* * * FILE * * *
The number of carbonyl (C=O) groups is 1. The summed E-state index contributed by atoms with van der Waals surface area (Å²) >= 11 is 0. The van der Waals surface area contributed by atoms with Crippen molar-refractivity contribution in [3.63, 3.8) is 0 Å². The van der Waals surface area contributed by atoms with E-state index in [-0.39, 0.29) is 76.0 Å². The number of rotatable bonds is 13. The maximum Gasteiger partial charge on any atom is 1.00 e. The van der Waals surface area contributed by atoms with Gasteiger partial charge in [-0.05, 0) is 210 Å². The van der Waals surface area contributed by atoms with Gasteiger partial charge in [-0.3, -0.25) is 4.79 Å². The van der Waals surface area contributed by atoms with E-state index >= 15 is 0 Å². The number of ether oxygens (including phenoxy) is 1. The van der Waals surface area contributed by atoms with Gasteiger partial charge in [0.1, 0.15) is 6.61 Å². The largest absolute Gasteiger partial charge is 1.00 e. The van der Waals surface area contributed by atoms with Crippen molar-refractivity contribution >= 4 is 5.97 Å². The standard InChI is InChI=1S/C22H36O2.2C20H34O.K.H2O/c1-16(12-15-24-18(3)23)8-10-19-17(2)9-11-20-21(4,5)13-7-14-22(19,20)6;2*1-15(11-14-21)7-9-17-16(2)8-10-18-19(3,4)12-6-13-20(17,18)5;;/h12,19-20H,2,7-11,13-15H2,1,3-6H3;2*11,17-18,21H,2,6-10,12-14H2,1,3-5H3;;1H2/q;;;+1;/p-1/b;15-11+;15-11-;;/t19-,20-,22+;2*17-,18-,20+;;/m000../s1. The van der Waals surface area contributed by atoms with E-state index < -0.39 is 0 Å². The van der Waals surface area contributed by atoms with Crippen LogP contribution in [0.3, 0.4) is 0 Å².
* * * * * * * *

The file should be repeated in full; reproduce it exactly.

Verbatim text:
The number of carbonyl (C=O) groups is 1. The summed E-state index contributed by atoms with van der Waals surface area (Å²) >= 11 is 0. The van der Waals surface area contributed by atoms with Crippen molar-refractivity contribution in [3.63, 3.8) is 0 Å². The van der Waals surface area contributed by atoms with E-state index in [-0.39, 0.29) is 76.0 Å². The number of rotatable bonds is 13. The maximum Gasteiger partial charge on any atom is 1.00 e. The van der Waals surface area contributed by atoms with Gasteiger partial charge in [-0.05, 0) is 210 Å². The van der Waals surface area contributed by atoms with Gasteiger partial charge in [-0.3, -0.25) is 4.79 Å². The van der Waals surface area contributed by atoms with E-state index >= 15 is 0 Å². The number of ether oxygens (including phenoxy) is 1. The van der Waals surface area contributed by atoms with Gasteiger partial charge in [0.1, 0.15) is 6.61 Å². The largest absolute Gasteiger partial charge is 1.00 e. The van der Waals surface area contributed by atoms with Crippen molar-refractivity contribution >= 4 is 5.97 Å². The standard InChI is InChI=1S/C22H36O2.2C20H34O.K.H2O/c1-16(12-15-24-18(3)23)8-10-19-17(2)9-11-20-21(4,5)13-7-14-22(19,20)6;2*1-15(11-14-21)7-9-17-16(2)8-10-18-19(3,4)12-6-13-20(17,18)5;;/h12,19-20H,2,7-11,13-15H2,1,3-6H3;2*11,17-18,21H,2,6-10,12-14H2,1,3-5H3;;1H2/q;;;+1;/p-1/b;15-11+;15-11-;;/t19-,20-,22+;2*17-,18-,20+;;/m000../s1. The van der Waals surface area contributed by atoms with E-state index < -0.39 is 0 Å². The van der Waals surface area contributed by atoms with Crippen LogP contribution in [0.3, 0.4) is 0 Å².